Pasochoa Wildlife Refuge - Environmental Education Through Eco-Tourism
The spectacular Pasochoa Wildlife Refuge is conveniently located just 45 minutes from the city of Quito in Ecuador. Extending across 500ha, Pasochoa encompasses rare humid Andean shrub forest around an extinct volcano crater. The main forest of Pasochoa was discovered by Dr. Fernando Ortiz back in the 1970s. Ecuador's Ministry of Agriculture allocated the area as a Protected Forest in 1982 so as to guard it for research, education and conservation purposes. As of 1982 the Pasochoa region came under the care of the Fundación Natura. Finally, in 1997 it was named the Pasochoa Wildlife Refuge and became a member of Ecuador's National System of Protected Areas.
Management of the Pasochoa Wildlife Refuge has set out several objectives for the reserve. They are determined to protect the plant and animal life of Pasochoa Volcano as well as to promote scientific studies in the area. Another goal is to teach visitors through environmental education and to offer opportunities for eco-tourism. In fact, tourists can enjoy a number of trails through the park. These interpretative trails vary in distance and difficulty levels. The administrative office of the Pasochoa Refuge has a lodge, camping spots, kitchen, picnic area, parking, conference center and guide services.
Pasochoa Wildlife Refuge has a remarkable biological value. There are several vegetation zones, but much of the plant-life is Andean forest. The area has approximately 240 plant species, of which a large percentage can be used for medicinal purposes and other uses. As such, the Pasochoa Wildlife Refuge is able to support a variety of animal species. In fact, the park is home to some 10 mammal species and 127 bird species. Bird watchers can look out for the 16 hummingbird species, as well as Andean condors, huirac-churos, semilleros, wild mountain turkeys, turtledoves and so forth. Other nature-lovers will enjoy spotting deer, Brazilian rabbits, pumas, skunks, bats, toads and frogs.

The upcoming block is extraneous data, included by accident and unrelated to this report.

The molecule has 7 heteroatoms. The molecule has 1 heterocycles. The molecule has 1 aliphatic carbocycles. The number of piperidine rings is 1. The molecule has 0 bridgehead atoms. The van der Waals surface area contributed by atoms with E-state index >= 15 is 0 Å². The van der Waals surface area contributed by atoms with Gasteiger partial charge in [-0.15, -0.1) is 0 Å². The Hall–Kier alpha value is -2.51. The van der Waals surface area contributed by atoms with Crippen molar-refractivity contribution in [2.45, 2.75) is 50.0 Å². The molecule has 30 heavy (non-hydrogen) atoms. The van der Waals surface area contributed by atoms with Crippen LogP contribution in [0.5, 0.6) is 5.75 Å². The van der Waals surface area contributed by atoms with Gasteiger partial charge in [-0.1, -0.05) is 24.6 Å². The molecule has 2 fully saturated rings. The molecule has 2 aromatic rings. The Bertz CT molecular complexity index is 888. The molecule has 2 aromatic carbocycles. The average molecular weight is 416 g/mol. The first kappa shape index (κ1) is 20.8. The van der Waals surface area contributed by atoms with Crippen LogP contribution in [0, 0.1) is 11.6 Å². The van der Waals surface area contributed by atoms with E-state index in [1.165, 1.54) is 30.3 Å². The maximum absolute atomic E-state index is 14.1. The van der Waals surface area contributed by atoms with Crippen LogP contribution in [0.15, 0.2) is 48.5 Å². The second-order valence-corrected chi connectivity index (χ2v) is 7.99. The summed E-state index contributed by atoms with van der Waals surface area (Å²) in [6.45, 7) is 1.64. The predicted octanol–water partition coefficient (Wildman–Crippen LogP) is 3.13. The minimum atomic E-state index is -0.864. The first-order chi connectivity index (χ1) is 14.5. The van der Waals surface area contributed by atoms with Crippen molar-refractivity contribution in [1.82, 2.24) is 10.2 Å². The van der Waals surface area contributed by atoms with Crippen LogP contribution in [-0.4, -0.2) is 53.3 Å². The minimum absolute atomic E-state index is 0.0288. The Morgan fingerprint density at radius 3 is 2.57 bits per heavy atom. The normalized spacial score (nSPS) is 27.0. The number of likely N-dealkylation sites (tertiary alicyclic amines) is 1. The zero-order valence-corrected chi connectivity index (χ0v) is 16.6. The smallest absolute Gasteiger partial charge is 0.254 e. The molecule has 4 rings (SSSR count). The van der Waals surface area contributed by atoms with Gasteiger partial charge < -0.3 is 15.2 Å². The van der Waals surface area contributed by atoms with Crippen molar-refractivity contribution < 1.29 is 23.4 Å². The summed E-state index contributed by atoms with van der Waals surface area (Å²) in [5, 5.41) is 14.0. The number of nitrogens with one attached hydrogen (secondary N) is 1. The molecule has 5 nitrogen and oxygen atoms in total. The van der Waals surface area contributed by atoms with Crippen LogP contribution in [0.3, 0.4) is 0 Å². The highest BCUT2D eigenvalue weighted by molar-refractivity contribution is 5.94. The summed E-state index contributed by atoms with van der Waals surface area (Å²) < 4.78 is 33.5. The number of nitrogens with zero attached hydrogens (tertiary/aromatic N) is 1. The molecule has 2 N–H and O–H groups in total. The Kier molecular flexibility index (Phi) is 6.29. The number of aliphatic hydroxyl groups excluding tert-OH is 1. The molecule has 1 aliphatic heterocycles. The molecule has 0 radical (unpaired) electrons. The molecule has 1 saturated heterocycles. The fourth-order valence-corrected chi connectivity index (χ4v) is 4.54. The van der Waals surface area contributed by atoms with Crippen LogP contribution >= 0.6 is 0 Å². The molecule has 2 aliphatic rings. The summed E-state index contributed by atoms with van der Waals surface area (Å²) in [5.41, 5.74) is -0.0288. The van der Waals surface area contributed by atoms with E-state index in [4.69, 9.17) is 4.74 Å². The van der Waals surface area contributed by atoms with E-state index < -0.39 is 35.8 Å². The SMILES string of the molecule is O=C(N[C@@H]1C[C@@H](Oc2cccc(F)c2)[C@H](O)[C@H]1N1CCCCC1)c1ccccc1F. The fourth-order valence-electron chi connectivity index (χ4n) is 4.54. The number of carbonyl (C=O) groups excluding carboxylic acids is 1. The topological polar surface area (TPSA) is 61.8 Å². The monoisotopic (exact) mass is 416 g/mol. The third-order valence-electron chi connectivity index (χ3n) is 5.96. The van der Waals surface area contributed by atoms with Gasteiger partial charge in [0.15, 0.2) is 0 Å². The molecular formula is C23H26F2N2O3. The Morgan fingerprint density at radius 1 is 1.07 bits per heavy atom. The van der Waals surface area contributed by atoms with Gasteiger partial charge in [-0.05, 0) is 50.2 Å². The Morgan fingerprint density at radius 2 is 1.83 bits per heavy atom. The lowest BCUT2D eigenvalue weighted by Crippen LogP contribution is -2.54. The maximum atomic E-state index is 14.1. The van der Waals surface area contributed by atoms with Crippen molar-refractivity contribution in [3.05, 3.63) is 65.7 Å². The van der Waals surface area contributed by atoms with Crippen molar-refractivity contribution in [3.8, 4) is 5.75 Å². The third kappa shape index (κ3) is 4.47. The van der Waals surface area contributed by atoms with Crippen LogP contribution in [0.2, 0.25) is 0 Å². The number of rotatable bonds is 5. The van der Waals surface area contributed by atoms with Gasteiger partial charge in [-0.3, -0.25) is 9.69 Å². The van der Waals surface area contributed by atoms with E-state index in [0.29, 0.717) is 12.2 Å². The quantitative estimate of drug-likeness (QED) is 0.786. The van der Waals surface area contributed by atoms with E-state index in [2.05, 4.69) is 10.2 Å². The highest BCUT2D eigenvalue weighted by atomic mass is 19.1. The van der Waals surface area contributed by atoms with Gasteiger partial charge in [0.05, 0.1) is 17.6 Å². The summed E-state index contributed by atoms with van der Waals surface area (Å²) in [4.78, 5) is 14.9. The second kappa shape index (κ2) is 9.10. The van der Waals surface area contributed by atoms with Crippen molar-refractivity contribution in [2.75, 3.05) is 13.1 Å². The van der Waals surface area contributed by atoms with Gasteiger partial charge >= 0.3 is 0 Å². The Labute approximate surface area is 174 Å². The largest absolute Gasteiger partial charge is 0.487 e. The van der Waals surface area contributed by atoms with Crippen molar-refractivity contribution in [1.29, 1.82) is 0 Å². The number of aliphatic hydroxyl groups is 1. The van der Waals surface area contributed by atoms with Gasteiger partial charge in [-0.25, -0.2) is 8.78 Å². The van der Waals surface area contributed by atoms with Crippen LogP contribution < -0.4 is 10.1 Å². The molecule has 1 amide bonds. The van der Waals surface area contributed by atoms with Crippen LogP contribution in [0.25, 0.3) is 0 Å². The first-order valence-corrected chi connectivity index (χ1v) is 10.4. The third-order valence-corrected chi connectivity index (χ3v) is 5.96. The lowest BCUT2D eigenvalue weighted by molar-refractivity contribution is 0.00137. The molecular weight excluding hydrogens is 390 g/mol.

It is said that the area was affected by the eruption of Pasochoa volcano some 100 000 years ago. This resulted in a large bowl crater. As the zone has been difficult to access and was never suitable for agriculture or other forms of farming, the Andean forest is relatively untouched. It is therefore vital to protect this stunning natural area and the organisms that reside here. You are certain to have a wonderful time exploring the Pasochoa Wildlife Refuge along its lovely pathways.